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After the Irish An Anthology of Poetic Translation
After the Irish An Anthology of Poetic Translation

Our Price:85.00
Authors: Gregory A. Schirmer
Affiliation: Professor of English at the University of Mississippi
Publication Year: Hardback 2009
Pages: 500
Size: 234 x 156mm

ISBN: 9781859184387


This anthology demonstrates that verse translation from the Irish represents, in its own right, a significant part of the tradition of Irish poetry written in English. Rather than offering the usual view of verse translation as a means of preserving and providing access to poetry written in Irish, this anthology foregrounds the aesthetic and cultural value of verse translation as poetry. The anthology is historical in form, beginning with a translation done in 1635, and concluding with the work of contemporary poets. The translations are grouped by individual translators, and arranged into five sections: Seventeenth and Eighteenth Centuries, Nineteenth Century, Irish Literary Revival, Modern Ireland and Contemporary Ireland. Each translator is introduced with a headnote and each translation is fully annotated and accompanied by the original text in Irish and a literal translation of it into English.

The anthology includes a critical introduction which offers a concise but remarkably wide-ranging account of Irish poetry over the past three centuries, drawing attention to the relevant cultural and political circumstances from which it was wrought, with colonial and postcolonial issues particularly in mind. While at the same time the introduction gives careful and illuminating consideration to verse forms and other technical concerns. There is a strong sense of persistent cultural endeavour that gives coherence to a large group of writers and translators from diverse social, religious and political backgrounds. The anthology provides a great service to scholars working in the field of modern Irish literature by bringing together some of the well-known works of seminal poets and translators such as James Clarence Mangan and Samuel Ferguson together with literal translations of the originals on which their writings were based. In this respect, the anthology opens up a vivid and revealing perspective, allowing readers a privileged insight into the creative methods of some of Ireland's leading authors and cultural architects. A comprehensive bibliography of primary sources concludes the book.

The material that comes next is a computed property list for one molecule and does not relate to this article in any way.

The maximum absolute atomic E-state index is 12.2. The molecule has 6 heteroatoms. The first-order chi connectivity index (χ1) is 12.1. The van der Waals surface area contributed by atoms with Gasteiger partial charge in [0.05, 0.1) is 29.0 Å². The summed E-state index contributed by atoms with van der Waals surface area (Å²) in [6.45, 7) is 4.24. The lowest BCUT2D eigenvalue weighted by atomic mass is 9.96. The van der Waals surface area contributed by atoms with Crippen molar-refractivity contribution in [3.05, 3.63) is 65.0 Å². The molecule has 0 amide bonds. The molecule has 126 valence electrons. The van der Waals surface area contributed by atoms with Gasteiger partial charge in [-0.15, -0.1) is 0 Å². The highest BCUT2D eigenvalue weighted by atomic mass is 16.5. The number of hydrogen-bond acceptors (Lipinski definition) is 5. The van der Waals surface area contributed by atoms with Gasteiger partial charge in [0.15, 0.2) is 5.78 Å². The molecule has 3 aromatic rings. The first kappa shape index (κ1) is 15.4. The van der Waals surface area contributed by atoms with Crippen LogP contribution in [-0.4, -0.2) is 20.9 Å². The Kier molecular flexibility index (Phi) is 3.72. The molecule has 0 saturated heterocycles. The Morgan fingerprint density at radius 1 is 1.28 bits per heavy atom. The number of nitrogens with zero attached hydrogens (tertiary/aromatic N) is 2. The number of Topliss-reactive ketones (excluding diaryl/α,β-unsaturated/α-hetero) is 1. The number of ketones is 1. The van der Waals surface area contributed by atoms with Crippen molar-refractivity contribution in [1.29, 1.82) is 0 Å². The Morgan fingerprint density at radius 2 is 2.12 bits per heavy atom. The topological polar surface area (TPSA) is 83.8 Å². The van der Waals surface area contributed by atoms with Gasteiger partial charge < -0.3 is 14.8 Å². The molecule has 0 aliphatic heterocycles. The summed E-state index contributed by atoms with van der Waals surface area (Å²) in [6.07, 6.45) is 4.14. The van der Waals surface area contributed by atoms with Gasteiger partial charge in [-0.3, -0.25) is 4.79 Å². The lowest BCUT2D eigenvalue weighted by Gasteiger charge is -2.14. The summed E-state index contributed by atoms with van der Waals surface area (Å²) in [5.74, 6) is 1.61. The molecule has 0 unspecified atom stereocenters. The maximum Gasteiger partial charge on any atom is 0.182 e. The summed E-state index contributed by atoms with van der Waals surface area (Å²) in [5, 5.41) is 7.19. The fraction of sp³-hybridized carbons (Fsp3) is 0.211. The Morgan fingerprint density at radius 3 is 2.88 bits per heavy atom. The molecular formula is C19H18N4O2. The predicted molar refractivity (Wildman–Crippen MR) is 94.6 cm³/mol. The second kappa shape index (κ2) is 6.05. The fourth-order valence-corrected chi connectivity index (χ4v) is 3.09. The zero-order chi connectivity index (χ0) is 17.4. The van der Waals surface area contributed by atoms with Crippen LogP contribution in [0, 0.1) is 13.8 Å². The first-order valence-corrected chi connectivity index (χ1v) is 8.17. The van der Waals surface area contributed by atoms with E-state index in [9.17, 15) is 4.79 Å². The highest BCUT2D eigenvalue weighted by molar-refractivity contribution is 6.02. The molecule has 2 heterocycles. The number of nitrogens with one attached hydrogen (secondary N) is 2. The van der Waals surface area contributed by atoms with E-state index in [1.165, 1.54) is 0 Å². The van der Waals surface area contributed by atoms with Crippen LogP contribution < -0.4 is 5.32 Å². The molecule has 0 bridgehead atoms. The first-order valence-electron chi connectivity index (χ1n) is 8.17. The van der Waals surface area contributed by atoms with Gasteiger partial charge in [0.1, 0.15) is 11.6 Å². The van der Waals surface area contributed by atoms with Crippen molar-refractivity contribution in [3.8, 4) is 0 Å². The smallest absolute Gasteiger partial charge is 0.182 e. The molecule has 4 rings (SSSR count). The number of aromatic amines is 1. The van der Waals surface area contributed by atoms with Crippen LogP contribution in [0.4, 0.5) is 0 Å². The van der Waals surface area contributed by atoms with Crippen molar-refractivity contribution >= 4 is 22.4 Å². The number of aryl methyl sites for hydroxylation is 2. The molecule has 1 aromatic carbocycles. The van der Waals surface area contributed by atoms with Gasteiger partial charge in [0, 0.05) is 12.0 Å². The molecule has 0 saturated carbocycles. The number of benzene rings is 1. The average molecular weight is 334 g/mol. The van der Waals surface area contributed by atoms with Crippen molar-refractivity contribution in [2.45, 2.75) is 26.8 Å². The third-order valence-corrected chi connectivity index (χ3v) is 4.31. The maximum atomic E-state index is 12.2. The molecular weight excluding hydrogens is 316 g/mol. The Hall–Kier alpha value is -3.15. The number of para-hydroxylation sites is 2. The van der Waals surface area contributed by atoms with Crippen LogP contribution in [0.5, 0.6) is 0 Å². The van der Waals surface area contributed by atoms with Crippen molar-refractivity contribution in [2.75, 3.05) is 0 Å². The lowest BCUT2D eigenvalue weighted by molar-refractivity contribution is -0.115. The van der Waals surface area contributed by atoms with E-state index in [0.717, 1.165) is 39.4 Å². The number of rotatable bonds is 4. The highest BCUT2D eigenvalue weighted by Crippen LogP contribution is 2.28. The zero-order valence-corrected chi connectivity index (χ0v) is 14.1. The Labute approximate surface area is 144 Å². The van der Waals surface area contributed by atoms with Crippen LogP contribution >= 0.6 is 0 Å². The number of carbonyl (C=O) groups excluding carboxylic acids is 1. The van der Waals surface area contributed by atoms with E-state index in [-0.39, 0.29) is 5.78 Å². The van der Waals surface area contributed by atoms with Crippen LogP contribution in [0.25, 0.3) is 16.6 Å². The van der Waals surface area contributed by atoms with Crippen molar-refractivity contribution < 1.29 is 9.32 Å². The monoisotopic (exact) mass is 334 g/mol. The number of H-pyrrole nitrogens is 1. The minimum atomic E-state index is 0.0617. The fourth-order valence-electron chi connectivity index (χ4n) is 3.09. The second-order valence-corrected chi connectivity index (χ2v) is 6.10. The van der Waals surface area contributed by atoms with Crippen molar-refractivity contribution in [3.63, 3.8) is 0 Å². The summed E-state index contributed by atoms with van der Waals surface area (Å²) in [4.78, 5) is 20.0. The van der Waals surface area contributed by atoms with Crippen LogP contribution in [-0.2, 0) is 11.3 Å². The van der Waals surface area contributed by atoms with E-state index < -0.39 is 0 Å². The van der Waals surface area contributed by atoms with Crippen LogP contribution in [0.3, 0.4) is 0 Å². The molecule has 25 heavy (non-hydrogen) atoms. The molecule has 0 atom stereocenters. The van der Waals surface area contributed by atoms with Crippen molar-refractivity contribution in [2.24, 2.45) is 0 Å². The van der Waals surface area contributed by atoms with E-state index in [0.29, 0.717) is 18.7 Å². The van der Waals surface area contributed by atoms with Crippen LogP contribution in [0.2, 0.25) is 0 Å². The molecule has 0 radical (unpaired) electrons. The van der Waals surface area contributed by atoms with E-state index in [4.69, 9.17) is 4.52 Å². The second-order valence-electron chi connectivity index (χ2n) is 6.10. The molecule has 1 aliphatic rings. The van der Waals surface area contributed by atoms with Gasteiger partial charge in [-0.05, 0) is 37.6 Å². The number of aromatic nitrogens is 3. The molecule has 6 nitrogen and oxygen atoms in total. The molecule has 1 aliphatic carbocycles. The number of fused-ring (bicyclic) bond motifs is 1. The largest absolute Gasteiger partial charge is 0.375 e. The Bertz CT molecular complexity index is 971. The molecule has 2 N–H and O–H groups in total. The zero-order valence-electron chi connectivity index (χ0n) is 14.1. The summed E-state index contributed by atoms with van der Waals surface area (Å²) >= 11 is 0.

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5 of 5 The assembly of a literary anthology is always att January 10, 2011
Reviewer: Nicholas M Wolf Australian Journal of Irish Studi from Republic of Ireland